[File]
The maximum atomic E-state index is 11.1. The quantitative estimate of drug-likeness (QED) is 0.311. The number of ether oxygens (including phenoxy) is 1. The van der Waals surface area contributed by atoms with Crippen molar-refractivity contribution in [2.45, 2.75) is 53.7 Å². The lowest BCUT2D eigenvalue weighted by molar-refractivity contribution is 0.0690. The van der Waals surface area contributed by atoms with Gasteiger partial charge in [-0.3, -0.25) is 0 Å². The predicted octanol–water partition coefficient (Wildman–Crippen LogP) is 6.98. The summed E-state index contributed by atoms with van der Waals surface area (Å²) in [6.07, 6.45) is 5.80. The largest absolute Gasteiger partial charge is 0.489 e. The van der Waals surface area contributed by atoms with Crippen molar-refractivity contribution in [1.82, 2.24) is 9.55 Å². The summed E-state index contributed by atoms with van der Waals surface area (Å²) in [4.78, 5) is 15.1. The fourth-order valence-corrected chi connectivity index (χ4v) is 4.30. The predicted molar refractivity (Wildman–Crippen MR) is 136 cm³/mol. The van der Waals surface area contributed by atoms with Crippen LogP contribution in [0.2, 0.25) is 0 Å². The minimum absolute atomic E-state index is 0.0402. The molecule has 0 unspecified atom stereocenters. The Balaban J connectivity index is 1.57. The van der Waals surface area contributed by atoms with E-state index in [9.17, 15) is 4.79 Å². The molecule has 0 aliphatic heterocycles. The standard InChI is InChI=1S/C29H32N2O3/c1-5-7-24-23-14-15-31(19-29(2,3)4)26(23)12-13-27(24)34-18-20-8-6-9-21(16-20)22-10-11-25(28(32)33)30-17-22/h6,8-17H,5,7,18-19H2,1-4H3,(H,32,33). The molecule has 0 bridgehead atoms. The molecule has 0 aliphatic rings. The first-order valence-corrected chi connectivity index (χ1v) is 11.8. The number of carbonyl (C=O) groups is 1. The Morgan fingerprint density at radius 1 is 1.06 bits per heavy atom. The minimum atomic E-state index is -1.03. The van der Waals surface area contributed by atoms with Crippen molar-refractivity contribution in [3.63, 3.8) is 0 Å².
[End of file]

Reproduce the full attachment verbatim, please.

The maximum atomic E-state index is 11.1. The quantitative estimate of drug-likeness (QED) is 0.311. The number of ether oxygens (including phenoxy) is 1. The van der Waals surface area contributed by atoms with Crippen molar-refractivity contribution in [2.45, 2.75) is 53.7 Å². The lowest BCUT2D eigenvalue weighted by molar-refractivity contribution is 0.0690. The van der Waals surface area contributed by atoms with Gasteiger partial charge in [-0.3, -0.25) is 0 Å². The predicted octanol–water partition coefficient (Wildman–Crippen LogP) is 6.98. The summed E-state index contributed by atoms with van der Waals surface area (Å²) in [6.07, 6.45) is 5.80. The largest absolute Gasteiger partial charge is 0.489 e. The van der Waals surface area contributed by atoms with Crippen molar-refractivity contribution in [1.82, 2.24) is 9.55 Å². The summed E-state index contributed by atoms with van der Waals surface area (Å²) in [4.78, 5) is 15.1. The fourth-order valence-corrected chi connectivity index (χ4v) is 4.30. The predicted molar refractivity (Wildman–Crippen MR) is 136 cm³/mol. The van der Waals surface area contributed by atoms with Crippen LogP contribution in [0.2, 0.25) is 0 Å². The minimum absolute atomic E-state index is 0.0402. The molecule has 0 unspecified atom stereocenters. The Balaban J connectivity index is 1.57. The van der Waals surface area contributed by atoms with E-state index in [9.17, 15) is 4.79 Å². The molecule has 0 aliphatic heterocycles. The standard InChI is InChI=1S/C29H32N2O3/c1-5-7-24-23-14-15-31(19-29(2,3)4)26(23)12-13-27(24)34-18-20-8-6-9-21(16-20)22-10-11-25(28(32)33)30-17-22/h6,8-17H,5,7,18-19H2,1-4H3,(H,32,33). The molecule has 0 bridgehead atoms. The molecule has 0 aliphatic rings. The first-order valence-corrected chi connectivity index (χ1v) is 11.8. The number of carbonyl (C=O) groups is 1. The Morgan fingerprint density at radius 1 is 1.06 bits per heavy atom. The minimum atomic E-state index is -1.03. The van der Waals surface area contributed by atoms with Crippen molar-refractivity contribution in [3.63, 3.8) is 0 Å².